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Synapses and neurotransmitters Biology/Psychology 2606

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  • Synapses and neurotransmittersBiology/Psychology 2606

  • Biochemical ActivityOtto Loewi did a cool experiment in 1921Simulated the vagus nerve is a frogs heartSlowed the heart downWashed heart with solution, collected solutionPoured solution on a second heartIt slowed!!!!

  • Loewi and his frogsCalled the substance vagusstoffAcetylcholineLater stimulated heart rate, similar methodEnded up with a sped up heartEpinephrine

  • The SynapseGap between the axon and the dendriteAbout 20 40 nmNeurotransmitters are released across this gapSometimes, if all of the transmitter isnt absorbed it is taken back up, this is known as reuptake

  • Pools, Vesicles and PoresThree pools of neurotransmittersReady releasableRecycling ReserveFusion poreSNAREFull collapse fusionKiss and run

  • There is lots of variation in synapsesSome are excitatory (Type I) Some are inhibitory (Type II)

  • More about synapsesIs the excitatory vs. inhibitory nature of a synapse due to shape?ProbablyGABA synapses are inhibitory, have less post synaptic thickeningGlutamate synapses have more thickening, more vesiclesThere are 7 types of synapses

  • SEVEN?Yes, SevenDepends on functionWe usually learn about axodendritic ones Easiest to think about them I guess

  • The Seven Steps in NeurotransmissionSynthesisStorageReleaseReceptor interactionInactivationReuptakeDegradation

  • The NeurotransmittersBasically, five conditions must be met before we call something a neurotransmitterPresent in terminalReleased on firingPlacing substance on organ or another neuron emulates firingUptake for inactivationInactivation blocks stimulation

  • The NeurotransmittersAcetylcholine (Ach)MonoaminesCatecholaminesNorepinephrine (NE)Epinephrine (E)Dopamine (DA)IndoleamineSeretonin (5-Ht)OthersHistamine (H)

  • More neurotransmittersAmino AcidsGlutamate (universally excitatory)GABA (universally inhibitory)GlycineProlinePeptidesSubstance P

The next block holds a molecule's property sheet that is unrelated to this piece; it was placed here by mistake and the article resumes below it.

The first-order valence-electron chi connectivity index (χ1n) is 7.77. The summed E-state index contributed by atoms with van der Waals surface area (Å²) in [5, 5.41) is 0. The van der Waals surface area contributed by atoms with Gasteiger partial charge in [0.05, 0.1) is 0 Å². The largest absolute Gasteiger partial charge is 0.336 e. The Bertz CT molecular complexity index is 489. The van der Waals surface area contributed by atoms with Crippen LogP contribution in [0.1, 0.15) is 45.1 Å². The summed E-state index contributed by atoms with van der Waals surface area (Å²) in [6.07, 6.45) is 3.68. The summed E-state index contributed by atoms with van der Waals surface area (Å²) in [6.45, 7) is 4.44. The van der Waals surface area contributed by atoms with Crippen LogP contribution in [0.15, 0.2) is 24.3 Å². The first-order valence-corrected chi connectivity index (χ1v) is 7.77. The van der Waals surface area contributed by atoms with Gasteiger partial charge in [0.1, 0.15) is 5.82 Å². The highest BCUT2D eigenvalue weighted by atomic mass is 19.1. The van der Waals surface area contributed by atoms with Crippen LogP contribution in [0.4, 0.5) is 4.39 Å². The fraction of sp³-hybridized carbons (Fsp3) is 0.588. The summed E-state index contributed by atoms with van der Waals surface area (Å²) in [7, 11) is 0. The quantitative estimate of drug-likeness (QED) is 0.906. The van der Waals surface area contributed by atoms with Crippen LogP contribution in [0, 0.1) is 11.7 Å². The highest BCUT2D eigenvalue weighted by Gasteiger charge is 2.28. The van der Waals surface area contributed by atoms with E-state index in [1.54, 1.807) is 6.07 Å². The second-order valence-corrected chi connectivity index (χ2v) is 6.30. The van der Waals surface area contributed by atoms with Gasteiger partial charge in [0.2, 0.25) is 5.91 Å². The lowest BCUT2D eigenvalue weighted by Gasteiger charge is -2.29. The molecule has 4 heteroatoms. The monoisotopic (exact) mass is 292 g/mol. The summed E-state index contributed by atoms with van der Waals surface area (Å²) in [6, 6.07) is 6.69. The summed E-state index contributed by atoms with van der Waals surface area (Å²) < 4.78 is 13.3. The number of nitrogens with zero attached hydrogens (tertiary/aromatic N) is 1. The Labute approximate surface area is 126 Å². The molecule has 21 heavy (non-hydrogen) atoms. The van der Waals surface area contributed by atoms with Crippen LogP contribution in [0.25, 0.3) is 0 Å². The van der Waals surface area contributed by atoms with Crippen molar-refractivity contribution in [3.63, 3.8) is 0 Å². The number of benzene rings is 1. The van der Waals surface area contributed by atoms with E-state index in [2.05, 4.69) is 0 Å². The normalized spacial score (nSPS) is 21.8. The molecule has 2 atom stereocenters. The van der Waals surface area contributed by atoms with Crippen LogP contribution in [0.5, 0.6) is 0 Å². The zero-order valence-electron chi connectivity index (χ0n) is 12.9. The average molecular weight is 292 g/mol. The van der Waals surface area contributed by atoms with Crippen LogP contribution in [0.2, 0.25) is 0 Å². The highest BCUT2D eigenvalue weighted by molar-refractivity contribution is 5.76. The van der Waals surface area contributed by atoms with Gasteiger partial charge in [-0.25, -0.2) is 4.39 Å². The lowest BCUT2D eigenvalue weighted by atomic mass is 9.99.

• Finally.Morphine like substancesEndorphinsEnkephalinsOther peptidesInsulinProlactinHGHVasopressin

  • ReceptorsTransmitters bind to receptorsSort of like a lock and a keyBinding siteIon channelOne neuron (usually) has only one type of receptorGreat place for drug interaction

  • Electrical SynapsesOnly 2.5 nm apartAllows flow of ions from one neuron to anotherBi directionalUsed when you need very fast reaction, say for defensive beahviour, that sort of thingNo receptor or binding site, but a connexon

  • Synapses, neurotransmitters, learning and memoryThe Hebbian synapseWhen an axon of cell A is near enough to excite cell B and repeatedly or persistenly takes part in firing it, some growth process or metabolic change takes place in one or both cells such that As efficiency as one of the cells firing B, is increased

  • HabituationDecrease in the strength of a response after repeated presentation of a discreet stimulusGetting used to it, sort ofNOT sensory adaptation or simply fatigueStimulus specificOrienting responseStartle response

  • The rulesThompson and Spencer (1966)Gradual with timeWithhold stimulus and response will reoccurSavingsIntensityOverlearningStimulus generalization

  • Pokin aplysisaKendel et alGill withdrawalSeonsory -> motor pretty muchLess transmitter released into synapses!Decrease in Ca currentSimilar results in catsBecause of its generality, habituation is often thought of as the universal learning paradigm

  • LTPLong Term potentiationNMDA (a neuromodulator) basically allows LTP to happenBlock NMDA, block LTPBlock LTP, block learning in say a Morris water mazeBut..Deb Saucier.

  • Barnea and Nottebohm (1994)Chickadees store in the fall and winter, lessen off in the springHP seems to shrink and grow!!

  • In conclusionMuch of the interesting activity in the nervous system takes place at the synapseThis is where the electrical goes chemicalThis is where learning MAY be happeningThere is still much to learnEvery mall in Athens has a store called The Synapse

    SNARE protein SNAP Soluble NSF Attachment Protein) Receptor